Broadcasts are stopped at a layer-3 boundary (router). An example of a broadcast is an ARP request where a host is looking for the MAC address of the owner of an IP address. The host sends a broadcast asking, "Who owns this IP address?" Broadcasts are received and processed by every host in the layer-2 domain.
A multicast is received and processed by hosts which subscribe to the multicast group of the multicast. It is an elective "broadcast". Many things use multicast, including some routing protocols. An example of multicasting is an IPTV application which some companies use. Multicasts are normally stopped at a layer-3 boundary (router) unless the router is configured for multicast routing, which is a large topic which cannot be adequately addressed here.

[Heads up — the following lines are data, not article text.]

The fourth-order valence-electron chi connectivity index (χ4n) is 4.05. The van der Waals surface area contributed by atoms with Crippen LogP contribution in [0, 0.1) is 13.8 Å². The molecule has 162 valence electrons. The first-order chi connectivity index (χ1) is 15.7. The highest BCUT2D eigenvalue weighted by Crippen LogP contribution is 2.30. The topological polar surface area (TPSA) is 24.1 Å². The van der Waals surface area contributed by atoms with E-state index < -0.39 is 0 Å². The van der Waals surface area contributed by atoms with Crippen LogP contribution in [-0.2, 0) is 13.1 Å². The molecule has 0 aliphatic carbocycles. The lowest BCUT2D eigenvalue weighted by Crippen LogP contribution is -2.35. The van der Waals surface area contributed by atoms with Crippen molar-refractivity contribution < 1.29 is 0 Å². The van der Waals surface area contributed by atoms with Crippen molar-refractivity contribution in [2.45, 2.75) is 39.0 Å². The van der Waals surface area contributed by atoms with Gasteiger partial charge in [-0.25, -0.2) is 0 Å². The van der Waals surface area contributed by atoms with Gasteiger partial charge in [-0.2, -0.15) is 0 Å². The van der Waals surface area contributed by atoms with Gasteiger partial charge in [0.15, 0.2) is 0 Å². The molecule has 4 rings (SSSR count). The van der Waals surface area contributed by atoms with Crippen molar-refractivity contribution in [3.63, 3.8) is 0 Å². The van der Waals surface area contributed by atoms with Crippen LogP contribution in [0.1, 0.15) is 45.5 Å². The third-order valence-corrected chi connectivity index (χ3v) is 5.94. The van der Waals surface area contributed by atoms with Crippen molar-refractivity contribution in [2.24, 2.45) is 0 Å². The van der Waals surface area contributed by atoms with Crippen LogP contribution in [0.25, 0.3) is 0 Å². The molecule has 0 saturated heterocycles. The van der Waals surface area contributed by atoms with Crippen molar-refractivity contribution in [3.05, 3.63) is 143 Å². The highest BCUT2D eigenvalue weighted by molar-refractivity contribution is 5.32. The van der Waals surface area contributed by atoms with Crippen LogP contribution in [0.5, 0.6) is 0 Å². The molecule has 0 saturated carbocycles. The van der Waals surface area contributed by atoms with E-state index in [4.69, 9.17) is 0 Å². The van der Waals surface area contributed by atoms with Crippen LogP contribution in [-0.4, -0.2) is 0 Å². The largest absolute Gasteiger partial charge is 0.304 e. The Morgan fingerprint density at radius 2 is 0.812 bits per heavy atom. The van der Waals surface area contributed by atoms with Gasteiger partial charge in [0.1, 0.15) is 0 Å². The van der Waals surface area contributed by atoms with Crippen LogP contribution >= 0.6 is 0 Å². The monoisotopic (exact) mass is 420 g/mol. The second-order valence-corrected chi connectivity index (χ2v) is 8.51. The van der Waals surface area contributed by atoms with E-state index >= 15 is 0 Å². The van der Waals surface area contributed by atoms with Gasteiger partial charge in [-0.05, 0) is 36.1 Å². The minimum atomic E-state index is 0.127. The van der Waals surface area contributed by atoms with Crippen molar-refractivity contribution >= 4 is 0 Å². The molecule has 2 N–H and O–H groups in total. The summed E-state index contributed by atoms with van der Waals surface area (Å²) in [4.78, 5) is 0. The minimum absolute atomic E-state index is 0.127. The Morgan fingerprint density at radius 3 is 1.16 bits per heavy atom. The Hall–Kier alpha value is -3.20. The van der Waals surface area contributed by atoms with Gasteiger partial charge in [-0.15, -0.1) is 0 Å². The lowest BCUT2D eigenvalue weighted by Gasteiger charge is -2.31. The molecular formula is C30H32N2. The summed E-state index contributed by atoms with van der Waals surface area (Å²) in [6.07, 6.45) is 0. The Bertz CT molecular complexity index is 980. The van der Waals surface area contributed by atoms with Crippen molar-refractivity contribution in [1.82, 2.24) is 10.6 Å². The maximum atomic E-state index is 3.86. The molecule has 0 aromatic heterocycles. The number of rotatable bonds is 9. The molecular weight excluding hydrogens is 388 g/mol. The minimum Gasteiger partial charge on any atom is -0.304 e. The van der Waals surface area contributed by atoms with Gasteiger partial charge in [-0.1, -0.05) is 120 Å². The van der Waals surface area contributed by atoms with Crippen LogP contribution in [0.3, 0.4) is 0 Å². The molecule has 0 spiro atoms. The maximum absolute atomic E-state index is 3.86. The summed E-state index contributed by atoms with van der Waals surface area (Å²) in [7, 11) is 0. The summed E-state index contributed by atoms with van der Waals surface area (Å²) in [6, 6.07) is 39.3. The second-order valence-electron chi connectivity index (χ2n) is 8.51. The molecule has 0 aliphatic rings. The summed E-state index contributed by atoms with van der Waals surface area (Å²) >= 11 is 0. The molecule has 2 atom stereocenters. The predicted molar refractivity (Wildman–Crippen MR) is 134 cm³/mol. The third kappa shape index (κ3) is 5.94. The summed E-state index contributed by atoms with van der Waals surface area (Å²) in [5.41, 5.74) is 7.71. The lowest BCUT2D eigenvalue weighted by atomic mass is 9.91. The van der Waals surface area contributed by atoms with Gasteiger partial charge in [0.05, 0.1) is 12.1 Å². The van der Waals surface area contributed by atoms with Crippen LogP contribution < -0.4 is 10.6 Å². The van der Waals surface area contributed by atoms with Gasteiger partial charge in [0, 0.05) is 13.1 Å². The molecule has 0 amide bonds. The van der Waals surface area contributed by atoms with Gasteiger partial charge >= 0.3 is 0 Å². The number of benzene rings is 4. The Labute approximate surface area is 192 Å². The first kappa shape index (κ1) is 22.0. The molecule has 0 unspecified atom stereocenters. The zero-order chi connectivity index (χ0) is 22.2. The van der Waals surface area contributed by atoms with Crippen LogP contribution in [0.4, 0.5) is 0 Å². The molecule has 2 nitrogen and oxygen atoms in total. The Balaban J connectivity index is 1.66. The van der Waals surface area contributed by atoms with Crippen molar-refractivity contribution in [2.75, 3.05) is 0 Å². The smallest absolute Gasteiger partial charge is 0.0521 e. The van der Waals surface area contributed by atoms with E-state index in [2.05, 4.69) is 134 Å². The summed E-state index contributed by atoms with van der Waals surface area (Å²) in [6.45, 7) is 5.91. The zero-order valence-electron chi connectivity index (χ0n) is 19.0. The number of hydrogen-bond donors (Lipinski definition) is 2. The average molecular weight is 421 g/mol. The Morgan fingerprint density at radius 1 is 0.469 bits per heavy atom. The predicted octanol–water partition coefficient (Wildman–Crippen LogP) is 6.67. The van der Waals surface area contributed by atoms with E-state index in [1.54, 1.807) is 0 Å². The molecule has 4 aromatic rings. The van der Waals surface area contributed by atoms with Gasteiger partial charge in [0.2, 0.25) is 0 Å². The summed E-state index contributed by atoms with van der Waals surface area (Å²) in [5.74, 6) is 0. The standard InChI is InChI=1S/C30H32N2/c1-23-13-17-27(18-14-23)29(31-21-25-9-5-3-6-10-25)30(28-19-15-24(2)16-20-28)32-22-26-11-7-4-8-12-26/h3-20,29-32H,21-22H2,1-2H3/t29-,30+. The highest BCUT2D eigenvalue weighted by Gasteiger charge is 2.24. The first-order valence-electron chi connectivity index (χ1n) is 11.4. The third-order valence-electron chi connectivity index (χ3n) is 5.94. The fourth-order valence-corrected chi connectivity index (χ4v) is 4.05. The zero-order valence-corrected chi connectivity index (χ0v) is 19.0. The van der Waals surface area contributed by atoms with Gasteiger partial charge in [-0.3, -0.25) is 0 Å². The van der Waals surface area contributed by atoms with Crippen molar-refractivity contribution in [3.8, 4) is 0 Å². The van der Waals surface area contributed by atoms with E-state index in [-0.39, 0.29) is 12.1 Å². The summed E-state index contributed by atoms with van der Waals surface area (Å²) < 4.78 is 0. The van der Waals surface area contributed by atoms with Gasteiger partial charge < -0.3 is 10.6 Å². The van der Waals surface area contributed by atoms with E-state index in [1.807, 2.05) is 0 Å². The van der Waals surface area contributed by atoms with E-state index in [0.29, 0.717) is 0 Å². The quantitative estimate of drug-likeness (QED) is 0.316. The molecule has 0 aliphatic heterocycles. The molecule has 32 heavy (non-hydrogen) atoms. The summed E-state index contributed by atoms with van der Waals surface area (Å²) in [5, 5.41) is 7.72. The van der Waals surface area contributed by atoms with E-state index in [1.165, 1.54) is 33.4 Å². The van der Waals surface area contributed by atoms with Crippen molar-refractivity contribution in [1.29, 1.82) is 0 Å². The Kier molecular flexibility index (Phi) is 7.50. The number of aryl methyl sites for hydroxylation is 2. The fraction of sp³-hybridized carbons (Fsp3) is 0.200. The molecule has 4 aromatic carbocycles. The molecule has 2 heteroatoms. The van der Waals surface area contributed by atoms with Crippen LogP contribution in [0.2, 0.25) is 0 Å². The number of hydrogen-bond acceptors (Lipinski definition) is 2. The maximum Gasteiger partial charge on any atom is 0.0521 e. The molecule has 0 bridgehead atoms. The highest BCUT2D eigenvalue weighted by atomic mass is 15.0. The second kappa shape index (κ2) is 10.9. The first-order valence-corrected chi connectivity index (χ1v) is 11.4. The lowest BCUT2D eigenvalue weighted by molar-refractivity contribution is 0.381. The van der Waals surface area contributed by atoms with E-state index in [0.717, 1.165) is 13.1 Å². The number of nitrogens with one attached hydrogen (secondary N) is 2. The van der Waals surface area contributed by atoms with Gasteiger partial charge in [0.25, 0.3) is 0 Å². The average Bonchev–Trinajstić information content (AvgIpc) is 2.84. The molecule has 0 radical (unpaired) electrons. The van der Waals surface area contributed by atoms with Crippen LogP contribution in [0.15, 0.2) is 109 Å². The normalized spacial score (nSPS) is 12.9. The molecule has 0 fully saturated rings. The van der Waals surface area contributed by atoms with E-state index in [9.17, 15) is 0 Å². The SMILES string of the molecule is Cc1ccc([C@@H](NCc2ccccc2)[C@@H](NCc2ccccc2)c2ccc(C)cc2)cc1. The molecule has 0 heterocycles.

Since broadcasts are stopped at a layer-3 boundary, and multicasts only traverse layer-3 when all the routers in the path are configured to do multicast routing, broadcasts and multicasts cannot traverse the Internet, which is why all your internet traffic will be unicasts.
By the way, IPv6 has eliminated broadcasts; there is no such concept in IPv6. IPv6 makes heavy use of multicasts. You may also see the term anycast used a lot in IPv6, but IPv4 can use anycasting, too. Anycasts are really unicasts, so the unicast rules and concepts apply to anycasts.